The Interior Secretary Picked the Most Obvious Place in DC to Meet with Oil Execs

Drilling for conflicts-of-interest.

Francisco Kjolseth/The Salt Lake Tribune via AP

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This story was originally published by HuffPost and is reproduced here as part of the Climate Desk collaboration.

WASHINGTON — With the Trump administration’s hard push for increased fossil fuel production, it may come as little surprise that Interior Secretary Ryan Zinke would address the American Petroleum Institute, an oil and gas industry trade group. 

But the location of a March 23 API board of directors meeting, where Zinke was a guest speaker, is raising eyebrows. As a recently published log of the interior secretary’s scheduled meetings shows, the speech was held at Trump International Hotel in Washington, which has been at the center of conflict-of-interest concerns

The half-hour talk was listed on Zinke’s schedule as: “Address API Board of Directors Meeting.” 

Screenshot/Interior Department

Of all Zinke’s meetings with energy industry representatives, the API event was the only one held at a location that financially benefits President Donald Trump, the nonprofit watchdog group Citizens for Responsibility and Ethics in Washington noted in a post Monday.

Trump’s D.C. hotel, which occupies the historic Old Post Office under a 60-year lease with the federal government, has been attacked as an obvious conflict of interest for the president. The hotel has drawn scores of foreign dignitaries and lobbyists since Trump’s election.

Details about the March 23 meeting, including who was present and what Zinke discussed, are not provided in the Interior Department’s calendar entry. While it’s possible Zinke addressed the board via phone or video call, the listing appears to indicate he attended in person.

Neither the Interior Department nor API responded to HuffPost’s request for comment Monday. 

Zinke, like Environmental Protection Agency head Scott Pruitt, has emerged as an oil-loving administration ally of the fossil fuel industry. He said in April that Trump’s executive order aimed at opening now-protected areas of the Arctic and Atlantic oceans to oil and gas development would “cement our nation’s position as a global energy leader.”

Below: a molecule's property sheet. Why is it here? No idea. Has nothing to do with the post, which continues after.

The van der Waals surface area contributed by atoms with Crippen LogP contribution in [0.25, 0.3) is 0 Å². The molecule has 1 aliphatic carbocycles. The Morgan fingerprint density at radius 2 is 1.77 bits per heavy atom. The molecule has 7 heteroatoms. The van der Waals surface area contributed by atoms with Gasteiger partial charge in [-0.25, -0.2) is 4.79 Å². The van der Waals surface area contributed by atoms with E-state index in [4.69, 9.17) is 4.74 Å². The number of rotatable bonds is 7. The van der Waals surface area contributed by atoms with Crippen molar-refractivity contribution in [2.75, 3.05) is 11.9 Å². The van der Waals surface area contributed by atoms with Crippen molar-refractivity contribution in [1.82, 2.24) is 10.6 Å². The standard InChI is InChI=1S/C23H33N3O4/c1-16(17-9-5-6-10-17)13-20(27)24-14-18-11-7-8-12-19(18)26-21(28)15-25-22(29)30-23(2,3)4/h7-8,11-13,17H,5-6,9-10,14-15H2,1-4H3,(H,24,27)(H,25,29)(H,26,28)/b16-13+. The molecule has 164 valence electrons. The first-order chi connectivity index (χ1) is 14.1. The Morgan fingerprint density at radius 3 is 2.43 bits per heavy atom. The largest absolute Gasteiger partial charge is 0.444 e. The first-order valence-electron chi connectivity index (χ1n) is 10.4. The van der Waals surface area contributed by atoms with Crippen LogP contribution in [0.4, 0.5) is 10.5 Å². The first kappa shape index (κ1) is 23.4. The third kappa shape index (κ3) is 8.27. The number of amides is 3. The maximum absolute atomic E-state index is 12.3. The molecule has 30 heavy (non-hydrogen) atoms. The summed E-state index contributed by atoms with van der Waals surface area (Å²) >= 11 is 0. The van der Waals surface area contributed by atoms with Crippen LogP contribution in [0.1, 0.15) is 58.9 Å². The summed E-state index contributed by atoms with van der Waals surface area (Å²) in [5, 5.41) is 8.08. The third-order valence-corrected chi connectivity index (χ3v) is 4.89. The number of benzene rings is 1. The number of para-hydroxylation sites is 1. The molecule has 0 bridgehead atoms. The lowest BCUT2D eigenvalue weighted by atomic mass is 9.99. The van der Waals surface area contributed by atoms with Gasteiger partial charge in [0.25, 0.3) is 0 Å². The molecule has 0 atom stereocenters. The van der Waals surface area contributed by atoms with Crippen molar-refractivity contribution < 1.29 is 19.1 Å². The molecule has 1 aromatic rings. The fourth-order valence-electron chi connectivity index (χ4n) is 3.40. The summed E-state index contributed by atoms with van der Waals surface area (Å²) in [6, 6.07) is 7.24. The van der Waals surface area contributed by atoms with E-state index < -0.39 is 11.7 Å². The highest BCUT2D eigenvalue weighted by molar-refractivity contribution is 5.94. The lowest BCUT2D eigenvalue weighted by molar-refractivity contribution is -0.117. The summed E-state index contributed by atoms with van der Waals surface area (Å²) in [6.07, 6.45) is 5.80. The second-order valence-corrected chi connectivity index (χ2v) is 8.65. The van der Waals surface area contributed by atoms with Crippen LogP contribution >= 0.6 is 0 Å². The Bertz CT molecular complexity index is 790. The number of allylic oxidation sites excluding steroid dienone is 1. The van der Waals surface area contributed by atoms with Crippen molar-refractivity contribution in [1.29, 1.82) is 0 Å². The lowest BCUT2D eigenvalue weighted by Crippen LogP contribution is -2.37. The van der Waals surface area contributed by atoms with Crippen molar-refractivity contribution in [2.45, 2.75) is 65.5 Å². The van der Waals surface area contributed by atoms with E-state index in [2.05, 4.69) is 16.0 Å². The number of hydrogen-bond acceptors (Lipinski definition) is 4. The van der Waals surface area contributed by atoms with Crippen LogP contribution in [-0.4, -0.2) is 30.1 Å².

Zinke, who’s tasked with managing some 500 million acres of federal land, has also compared oil drilling to hunting and fishing, and has suggested natural areas can actually benefit from the extraction of oil, gas and minerals. “We can responsibly develop our energy resources and return the land to equal or better quality than it was before extraction,” he wrote in a May op-ed for the conservative Washington Times. 

Zinke, a former Montana congressman and Navy SEAL, was confirmed March 1 as interior secretary. API President and CEO Jack Gerard said after Zinke’s nomination in December that Zinke “knows the great potential that our federal lands hold when it comes to developing our nation’s energy resources.”

Gerard told The Washington Post last month that Zinke “has been open to constructive dialogue and has shown a willingness to work with all stakeholders.”

Four days after Zinke’s appearance at API’s board meeting, Trump signed an executive order to roll back Obama-era policies meant to curb global climate change, namely the Clean Power Plan, which limited greenhouse gas emissions from power plants. Zinke praised the order in a statement, saying Trump “took bold and decisive action to end the War on Coal and put us on track for American energy independence.”

The order was among a number of Trump actions celebrated by API.  

API spent $2.7 million lobbying in the first quarter of 2017. Those efforts targeted the Interior Department on a number of issues, including offshore drilling and national monument designations.  

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